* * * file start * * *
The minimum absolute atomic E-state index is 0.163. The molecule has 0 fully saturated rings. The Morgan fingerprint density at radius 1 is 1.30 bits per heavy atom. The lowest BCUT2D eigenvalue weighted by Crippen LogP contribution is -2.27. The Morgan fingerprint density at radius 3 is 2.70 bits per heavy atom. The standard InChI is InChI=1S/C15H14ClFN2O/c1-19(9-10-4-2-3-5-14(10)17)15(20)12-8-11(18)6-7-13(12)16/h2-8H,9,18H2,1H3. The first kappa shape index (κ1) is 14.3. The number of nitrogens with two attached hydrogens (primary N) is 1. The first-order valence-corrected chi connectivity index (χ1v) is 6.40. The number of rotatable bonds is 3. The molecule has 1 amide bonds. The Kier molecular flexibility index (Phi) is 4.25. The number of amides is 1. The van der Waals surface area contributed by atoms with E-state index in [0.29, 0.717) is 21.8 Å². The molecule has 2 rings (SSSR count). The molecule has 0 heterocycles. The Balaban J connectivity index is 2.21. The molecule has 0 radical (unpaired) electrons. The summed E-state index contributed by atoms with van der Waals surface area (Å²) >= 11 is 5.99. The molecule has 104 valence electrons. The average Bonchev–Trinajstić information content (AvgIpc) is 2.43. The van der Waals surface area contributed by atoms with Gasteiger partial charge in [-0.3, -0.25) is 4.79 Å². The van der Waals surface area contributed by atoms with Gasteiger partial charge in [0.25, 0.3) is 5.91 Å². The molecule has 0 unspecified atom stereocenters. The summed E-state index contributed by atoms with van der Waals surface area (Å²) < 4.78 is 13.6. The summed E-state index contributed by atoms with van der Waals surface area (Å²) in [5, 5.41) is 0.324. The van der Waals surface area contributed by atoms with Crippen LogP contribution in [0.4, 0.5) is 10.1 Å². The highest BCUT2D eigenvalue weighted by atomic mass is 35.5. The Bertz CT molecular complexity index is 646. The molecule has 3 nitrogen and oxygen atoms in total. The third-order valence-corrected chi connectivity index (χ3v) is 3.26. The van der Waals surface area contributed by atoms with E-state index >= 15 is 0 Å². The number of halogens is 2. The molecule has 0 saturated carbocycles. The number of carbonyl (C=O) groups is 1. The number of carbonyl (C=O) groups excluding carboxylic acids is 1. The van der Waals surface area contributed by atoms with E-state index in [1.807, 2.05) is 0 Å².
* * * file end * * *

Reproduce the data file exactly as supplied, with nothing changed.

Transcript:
The minimum absolute atomic E-state index is 0.163. The molecule has 0 fully saturated rings. The Morgan fingerprint density at radius 1 is 1.30 bits per heavy atom. The lowest BCUT2D eigenvalue weighted by Crippen LogP contribution is -2.27. The Morgan fingerprint density at radius 3 is 2.70 bits per heavy atom. The standard InChI is InChI=1S/C15H14ClFN2O/c1-19(9-10-4-2-3-5-14(10)17)15(20)12-8-11(18)6-7-13(12)16/h2-8H,9,18H2,1H3. The first kappa shape index (κ1) is 14.3. The number of nitrogens with two attached hydrogens (primary N) is 1. The first-order valence-corrected chi connectivity index (χ1v) is 6.40. The number of rotatable bonds is 3. The molecule has 1 amide bonds. The Kier molecular flexibility index (Phi) is 4.25. The number of amides is 1. The van der Waals surface area contributed by atoms with E-state index in [0.29, 0.717) is 21.8 Å². The molecule has 2 rings (SSSR count). The molecule has 0 heterocycles. The Balaban J connectivity index is 2.21. The molecule has 0 radical (unpaired) electrons. The summed E-state index contributed by atoms with van der Waals surface area (Å²) >= 11 is 5.99. The molecule has 104 valence electrons. The average Bonchev–Trinajstić information content (AvgIpc) is 2.43. The van der Waals surface area contributed by atoms with Gasteiger partial charge in [-0.3, -0.25) is 4.79 Å². The van der Waals surface area contributed by atoms with Gasteiger partial charge in [0.25, 0.3) is 5.91 Å². The molecule has 0 unspecified atom stereocenters. The summed E-state index contributed by atoms with van der Waals surface area (Å²) < 4.78 is 13.6. The summed E-state index contributed by atoms with van der Waals surface area (Å²) in [5, 5.41) is 0.324. The van der Waals surface area contributed by atoms with Crippen LogP contribution in [0.4, 0.5) is 10.1 Å². The highest BCUT2D eigenvalue weighted by atomic mass is 35.5. The Bertz CT molecular complexity index is 646. The molecule has 3 nitrogen and oxygen atoms in total. The third-order valence-corrected chi connectivity index (χ3v) is 3.26. The van der Waals surface area contributed by atoms with E-state index >= 15 is 0 Å². The number of halogens is 2. The molecule has 0 saturated carbocycles. The number of carbonyl (C=O) groups is 1. The number of carbonyl (C=O) groups excluding carboxylic acids is 1. The van der Waals surface area contributed by atoms with E-state index in [1.807, 2.05) is 0 Å².